The Quintessential Fox Fable
ἀπεκρέμαντο. τοὺς δὲ ποικίλη πλήρεις
ἰδοῦσα κερδὼ πολλάκις μὲν ὡρμήθη
πηδῶσα ποσσὶν πορφυρῆς θιγεῖν ὥρης·
ἦν γὰρ πέπειρος κεὶς τρυγητὸν ἀκμαίη.
κάμνουσα δ’ἄλλως, οὐ γὰρ ἴσχυε ψαύειν,
παρῆλθεν οὕτω βουκολοῦσα τὴν λύπην·
«ὄμφαξ ὁ βότρυς, οὐ πέπειρος, ὡς ᾤμην.»
Babrius paints a picture of a fox able to find an advantage in the situation—to see the grapes as she passes by. Greek has two words for ‘fox’, alōpēks and kerdō. In this fable, Babrius uses the word kerdō. In Greek, the word kerdō is always feminine, always referring to a female fox or vixen. The noun kerdō is related to another noun, kerdos, meaning ‘profit’ or ‘benefit’. The name thus emphasizes the behavior of the animal, one who seeks profit or benefit for herself. As seen in Babrius’ story, the animal takes the name of its most outstanding trait, being perceptive enough to spot a potential source of food.
The Animal Behind the Tale
Lessons and Characters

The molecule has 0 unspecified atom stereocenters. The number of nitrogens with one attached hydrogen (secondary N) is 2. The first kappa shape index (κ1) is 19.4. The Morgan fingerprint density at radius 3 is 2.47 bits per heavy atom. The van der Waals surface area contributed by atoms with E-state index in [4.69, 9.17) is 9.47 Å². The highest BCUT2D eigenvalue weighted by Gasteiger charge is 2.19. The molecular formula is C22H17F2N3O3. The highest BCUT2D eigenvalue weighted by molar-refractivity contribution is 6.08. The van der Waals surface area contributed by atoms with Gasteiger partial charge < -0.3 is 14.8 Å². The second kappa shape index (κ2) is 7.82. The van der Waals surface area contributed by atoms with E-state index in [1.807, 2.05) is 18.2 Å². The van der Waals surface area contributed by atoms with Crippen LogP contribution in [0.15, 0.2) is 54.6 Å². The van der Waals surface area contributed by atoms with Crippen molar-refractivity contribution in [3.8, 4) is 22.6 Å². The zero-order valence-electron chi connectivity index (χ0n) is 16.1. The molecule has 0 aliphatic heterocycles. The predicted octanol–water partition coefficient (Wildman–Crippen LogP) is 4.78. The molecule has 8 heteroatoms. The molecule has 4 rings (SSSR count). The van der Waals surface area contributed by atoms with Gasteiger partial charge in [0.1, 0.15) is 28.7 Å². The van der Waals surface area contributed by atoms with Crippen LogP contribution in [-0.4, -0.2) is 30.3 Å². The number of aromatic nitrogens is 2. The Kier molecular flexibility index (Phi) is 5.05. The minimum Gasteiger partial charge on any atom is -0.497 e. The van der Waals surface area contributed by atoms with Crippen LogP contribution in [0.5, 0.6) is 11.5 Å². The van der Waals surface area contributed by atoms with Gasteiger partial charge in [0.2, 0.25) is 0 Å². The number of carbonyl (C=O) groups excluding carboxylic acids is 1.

The Rhetoric is Aristotle’s treatise on the art of public-speaking. In Book Two, he instructs his readers to understand human character and emotion in order to persuade their audiences. For Aristotle, fables such as “The Fox and the Hedgehog” serve as useful examples or paradeigmata for public-speakers. Aesop uses this story to explain why a corrupt leader is worth keeping in power. Fortunately for the readers of the Rhetoric, Aristotle is morally more sound than the story-teller Aesop: where Aesop attempts to save the life of the public servant, Aristotle reports that the demagogue was indeed put to death. Despite Aesop’s defense of his client—or maybe because of it—Aristotle says that fables are tales suitable for telling before the assemblies of the people, they are logoi dēmokratikoi. To the general assembly, Aristotle via Aesop’s fox actually makes a good point: disposing of one problem can leave space for other, more serious problems to crop up. After all, affairs of state, like nature, abhor a vacuum. Aristotle, therefore, includes the fox fable as an example because the lesson contains a certain truthfulness. Even if the insight supporting the status quo did not help Aesop’s politician, the tenet may still be reliably applied to other circumstances.